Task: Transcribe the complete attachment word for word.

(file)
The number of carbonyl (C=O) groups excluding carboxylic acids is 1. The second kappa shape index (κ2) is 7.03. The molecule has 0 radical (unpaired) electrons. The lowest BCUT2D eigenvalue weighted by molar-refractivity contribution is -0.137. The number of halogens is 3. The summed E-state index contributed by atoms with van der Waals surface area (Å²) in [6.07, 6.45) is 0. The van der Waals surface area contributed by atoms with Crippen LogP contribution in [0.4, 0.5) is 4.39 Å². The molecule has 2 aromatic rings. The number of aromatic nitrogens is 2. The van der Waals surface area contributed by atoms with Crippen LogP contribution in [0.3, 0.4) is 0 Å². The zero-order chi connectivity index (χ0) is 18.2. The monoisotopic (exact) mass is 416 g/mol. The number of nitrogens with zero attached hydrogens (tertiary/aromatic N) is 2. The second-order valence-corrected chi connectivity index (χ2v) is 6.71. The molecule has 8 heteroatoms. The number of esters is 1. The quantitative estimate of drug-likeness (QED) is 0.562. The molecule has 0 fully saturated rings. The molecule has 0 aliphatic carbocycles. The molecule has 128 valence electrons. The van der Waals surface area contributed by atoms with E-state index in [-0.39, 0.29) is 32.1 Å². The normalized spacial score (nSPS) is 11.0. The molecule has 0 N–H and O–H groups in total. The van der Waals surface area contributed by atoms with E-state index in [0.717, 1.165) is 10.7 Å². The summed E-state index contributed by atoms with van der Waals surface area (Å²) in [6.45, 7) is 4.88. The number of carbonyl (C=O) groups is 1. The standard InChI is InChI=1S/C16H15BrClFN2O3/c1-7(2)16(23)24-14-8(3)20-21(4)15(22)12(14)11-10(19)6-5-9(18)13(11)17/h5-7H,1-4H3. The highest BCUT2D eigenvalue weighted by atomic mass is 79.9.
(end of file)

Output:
The number of carbonyl (C=O) groups excluding carboxylic acids is 1. The second kappa shape index (κ2) is 7.03. The molecule has 0 radical (unpaired) electrons. The lowest BCUT2D eigenvalue weighted by molar-refractivity contribution is -0.137. The number of halogens is 3. The summed E-state index contributed by atoms with van der Waals surface area (Å²) in [6.07, 6.45) is 0. The van der Waals surface area contributed by atoms with Crippen LogP contribution in [0.4, 0.5) is 4.39 Å². The molecule has 2 aromatic rings. The number of aromatic nitrogens is 2. The van der Waals surface area contributed by atoms with Crippen LogP contribution in [0.3, 0.4) is 0 Å². The zero-order chi connectivity index (χ0) is 18.2. The monoisotopic (exact) mass is 416 g/mol. The number of nitrogens with zero attached hydrogens (tertiary/aromatic N) is 2. The second-order valence-corrected chi connectivity index (χ2v) is 6.71. The molecule has 8 heteroatoms. The number of esters is 1. The quantitative estimate of drug-likeness (QED) is 0.562. The molecule has 0 fully saturated rings. The molecule has 0 aliphatic carbocycles. The molecule has 128 valence electrons. The van der Waals surface area contributed by atoms with E-state index in [-0.39, 0.29) is 32.1 Å². The normalized spacial score (nSPS) is 11.0. The molecule has 0 N–H and O–H groups in total. The van der Waals surface area contributed by atoms with E-state index in [0.717, 1.165) is 10.7 Å². The summed E-state index contributed by atoms with van der Waals surface area (Å²) in [6.45, 7) is 4.88. The number of carbonyl (C=O) groups is 1. The standard InChI is InChI=1S/C16H15BrClFN2O3/c1-7(2)16(23)24-14-8(3)20-21(4)15(22)12(14)11-10(19)6-5-9(18)13(11)17/h5-7H,1-4H3. The highest BCUT2D eigenvalue weighted by atomic mass is 79.9.